Title
ATR-FTIR spectroscopy and chemometrics : an interesting tool to discriminate and characterize counterfeit medicines
Author
Faculty/Department
Faculty of Pharmaceutical, Biomedical and Veterinary Sciences. Pharmacy
Publication type
article
Publication
Oxford ,
Subject
Chemistry
Pharmacology. Therapy
Source (journal)
Journal of pharmaceutical and biomedical analysis. - Oxford
Volume/pages
112(2015) , p. 181-189
ISSN
0731-7085
ISI
000356320000022
Carrier
E
Target language
English (eng)
Full text (Publishers DOI)
Affiliation
University of Antwerp
Abstract
Counterfeit medicines pose a huge threat to public health worldwide. High amounts of counterfeit pharmaceuticals enter the European market and therefore detection of these products is essential. Attenuated Total Reflection Fourier-Transform infrared spectroscopy (ATR-FTIR) might be useful for the screening of counterfeit medicines since it is easy to use and little sample preparation is required. Furthermore, this approach might be helpful to customs to obtain a first evaluation of suspected samples. This study proposes a combination of ATR-FTIR and chemometrics to discriminate and classify counterfeit medicines. A sample set, containing 209 samples in total, was analyzed using ATR-FTIR and the obtained spectra were used as fingerprints in the chemometric data-analysis which included Principal Component Analysis (PCA), k-Nearest Neighbours (k-NN), Classification and Regression Trees (CART) and Soft Independent Modelling of Class Analogy (SIMCA). First it was verified whether the mentioned techniques are capable to distinguish samples containing different active pharmaceutical ingredients (APIs). PCA showed a clear tendency of discrimination based on the API present; k-NN, CART and SIMCA were capable to create suitable prediction models based on the presence of different APIs. However k-NN performs the least while SIMCA performs the best. Secondly, it was tested whether these three models could be expanded to discriminate between genuine and counterfeit samples as well. k-NN was not able to make the desired discrimination and therefore it was not useful. CART performed better but also this model was less suited. SIMCA, on the other hand, resulted in a model with a 100% correct discrimination between genuine and counterfeit drugs. This study shows that chemometric analysis of ATR-FTIR fingerprints is a valuable tool to discriminate genuine from counterfeit samples and to classify counterfeit medicines.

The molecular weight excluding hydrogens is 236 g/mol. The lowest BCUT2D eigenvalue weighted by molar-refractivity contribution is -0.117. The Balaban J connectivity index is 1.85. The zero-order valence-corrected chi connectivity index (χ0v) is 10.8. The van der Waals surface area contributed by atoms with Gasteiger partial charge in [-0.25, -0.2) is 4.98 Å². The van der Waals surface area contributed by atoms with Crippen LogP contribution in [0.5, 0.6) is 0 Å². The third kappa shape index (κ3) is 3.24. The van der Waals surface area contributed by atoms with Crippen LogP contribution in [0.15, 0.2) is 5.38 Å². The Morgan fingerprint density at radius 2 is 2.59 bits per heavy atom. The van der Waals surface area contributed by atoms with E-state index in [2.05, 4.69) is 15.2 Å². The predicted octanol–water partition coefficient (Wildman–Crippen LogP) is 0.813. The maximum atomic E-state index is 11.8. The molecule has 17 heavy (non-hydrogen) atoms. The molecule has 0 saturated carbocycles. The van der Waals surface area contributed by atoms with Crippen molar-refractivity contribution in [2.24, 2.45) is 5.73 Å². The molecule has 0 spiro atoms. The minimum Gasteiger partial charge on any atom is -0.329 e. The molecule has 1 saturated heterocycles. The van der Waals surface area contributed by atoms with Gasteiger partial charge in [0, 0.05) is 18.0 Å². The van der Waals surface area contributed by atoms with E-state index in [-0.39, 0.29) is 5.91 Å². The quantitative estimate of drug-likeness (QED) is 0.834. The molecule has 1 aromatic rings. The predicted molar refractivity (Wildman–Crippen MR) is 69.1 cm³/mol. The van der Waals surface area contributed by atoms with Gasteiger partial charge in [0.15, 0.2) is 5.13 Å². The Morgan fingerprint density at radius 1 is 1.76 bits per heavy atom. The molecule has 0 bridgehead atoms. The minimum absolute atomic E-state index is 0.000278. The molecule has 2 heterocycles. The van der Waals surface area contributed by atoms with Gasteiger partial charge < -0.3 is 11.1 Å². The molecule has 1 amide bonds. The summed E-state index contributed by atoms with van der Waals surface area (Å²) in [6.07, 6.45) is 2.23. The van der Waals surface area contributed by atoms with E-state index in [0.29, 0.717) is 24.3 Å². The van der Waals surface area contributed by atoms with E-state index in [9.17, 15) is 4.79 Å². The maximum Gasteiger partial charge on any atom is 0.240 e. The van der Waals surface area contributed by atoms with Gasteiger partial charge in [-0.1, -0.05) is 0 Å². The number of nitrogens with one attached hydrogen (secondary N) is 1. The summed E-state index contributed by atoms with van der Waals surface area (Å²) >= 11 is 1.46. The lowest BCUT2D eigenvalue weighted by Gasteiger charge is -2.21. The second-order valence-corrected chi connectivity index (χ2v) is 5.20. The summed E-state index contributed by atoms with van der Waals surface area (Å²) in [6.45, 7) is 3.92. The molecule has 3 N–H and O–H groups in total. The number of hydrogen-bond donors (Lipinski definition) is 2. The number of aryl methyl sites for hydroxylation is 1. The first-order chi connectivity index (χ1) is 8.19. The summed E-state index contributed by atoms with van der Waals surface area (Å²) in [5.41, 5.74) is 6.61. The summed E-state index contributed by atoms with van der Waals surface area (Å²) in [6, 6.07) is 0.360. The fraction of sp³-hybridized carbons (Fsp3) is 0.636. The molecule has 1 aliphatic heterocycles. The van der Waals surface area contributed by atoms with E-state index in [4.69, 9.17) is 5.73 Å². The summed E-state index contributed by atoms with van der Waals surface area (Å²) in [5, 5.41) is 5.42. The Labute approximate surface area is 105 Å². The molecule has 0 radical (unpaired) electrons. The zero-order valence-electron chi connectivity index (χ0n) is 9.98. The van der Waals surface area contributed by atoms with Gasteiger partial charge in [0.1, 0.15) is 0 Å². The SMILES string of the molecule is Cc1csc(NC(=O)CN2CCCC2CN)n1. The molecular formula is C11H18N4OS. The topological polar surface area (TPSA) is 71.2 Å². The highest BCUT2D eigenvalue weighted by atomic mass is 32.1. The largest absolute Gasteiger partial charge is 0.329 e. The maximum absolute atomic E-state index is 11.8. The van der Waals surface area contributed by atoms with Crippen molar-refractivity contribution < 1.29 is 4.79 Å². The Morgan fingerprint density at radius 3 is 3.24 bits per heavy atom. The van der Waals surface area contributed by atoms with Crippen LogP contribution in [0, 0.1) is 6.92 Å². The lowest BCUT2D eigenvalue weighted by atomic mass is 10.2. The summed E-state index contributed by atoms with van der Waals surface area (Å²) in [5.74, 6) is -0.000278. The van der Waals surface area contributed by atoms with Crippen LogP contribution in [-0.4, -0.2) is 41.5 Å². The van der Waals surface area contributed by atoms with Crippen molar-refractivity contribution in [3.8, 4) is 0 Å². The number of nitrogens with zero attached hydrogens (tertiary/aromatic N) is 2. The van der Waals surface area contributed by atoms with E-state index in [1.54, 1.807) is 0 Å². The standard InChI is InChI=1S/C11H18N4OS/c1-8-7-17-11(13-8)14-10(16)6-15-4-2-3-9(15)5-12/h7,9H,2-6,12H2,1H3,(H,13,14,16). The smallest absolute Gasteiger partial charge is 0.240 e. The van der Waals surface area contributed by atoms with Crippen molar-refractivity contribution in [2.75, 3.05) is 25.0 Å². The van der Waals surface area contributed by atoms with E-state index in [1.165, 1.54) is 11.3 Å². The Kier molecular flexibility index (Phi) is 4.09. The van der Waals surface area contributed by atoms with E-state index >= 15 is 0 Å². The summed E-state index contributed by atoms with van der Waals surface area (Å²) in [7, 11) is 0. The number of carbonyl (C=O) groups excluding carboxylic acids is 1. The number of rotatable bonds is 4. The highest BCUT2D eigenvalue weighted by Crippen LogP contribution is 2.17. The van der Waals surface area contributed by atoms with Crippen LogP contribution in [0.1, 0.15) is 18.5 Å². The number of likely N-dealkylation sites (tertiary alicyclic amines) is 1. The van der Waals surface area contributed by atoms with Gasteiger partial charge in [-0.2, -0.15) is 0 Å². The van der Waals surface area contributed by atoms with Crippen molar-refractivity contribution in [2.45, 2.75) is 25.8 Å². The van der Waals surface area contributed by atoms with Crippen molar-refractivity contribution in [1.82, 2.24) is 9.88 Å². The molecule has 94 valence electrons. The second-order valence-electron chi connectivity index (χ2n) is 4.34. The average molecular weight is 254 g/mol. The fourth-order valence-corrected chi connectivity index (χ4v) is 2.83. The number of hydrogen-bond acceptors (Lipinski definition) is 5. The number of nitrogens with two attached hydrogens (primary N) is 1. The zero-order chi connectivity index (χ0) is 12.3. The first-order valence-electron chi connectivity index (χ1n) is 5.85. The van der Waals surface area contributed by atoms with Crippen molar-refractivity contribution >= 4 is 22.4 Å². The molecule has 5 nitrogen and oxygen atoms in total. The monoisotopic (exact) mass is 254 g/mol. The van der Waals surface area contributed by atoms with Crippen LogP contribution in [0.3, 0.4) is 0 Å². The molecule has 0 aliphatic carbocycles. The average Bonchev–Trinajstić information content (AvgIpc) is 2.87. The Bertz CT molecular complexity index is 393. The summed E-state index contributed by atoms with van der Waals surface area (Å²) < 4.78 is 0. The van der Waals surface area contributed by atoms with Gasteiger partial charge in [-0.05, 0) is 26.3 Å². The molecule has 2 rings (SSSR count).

Full text (open access)
https://repository.uantwerpen.be/docman/irua/36a458/10500.pdf
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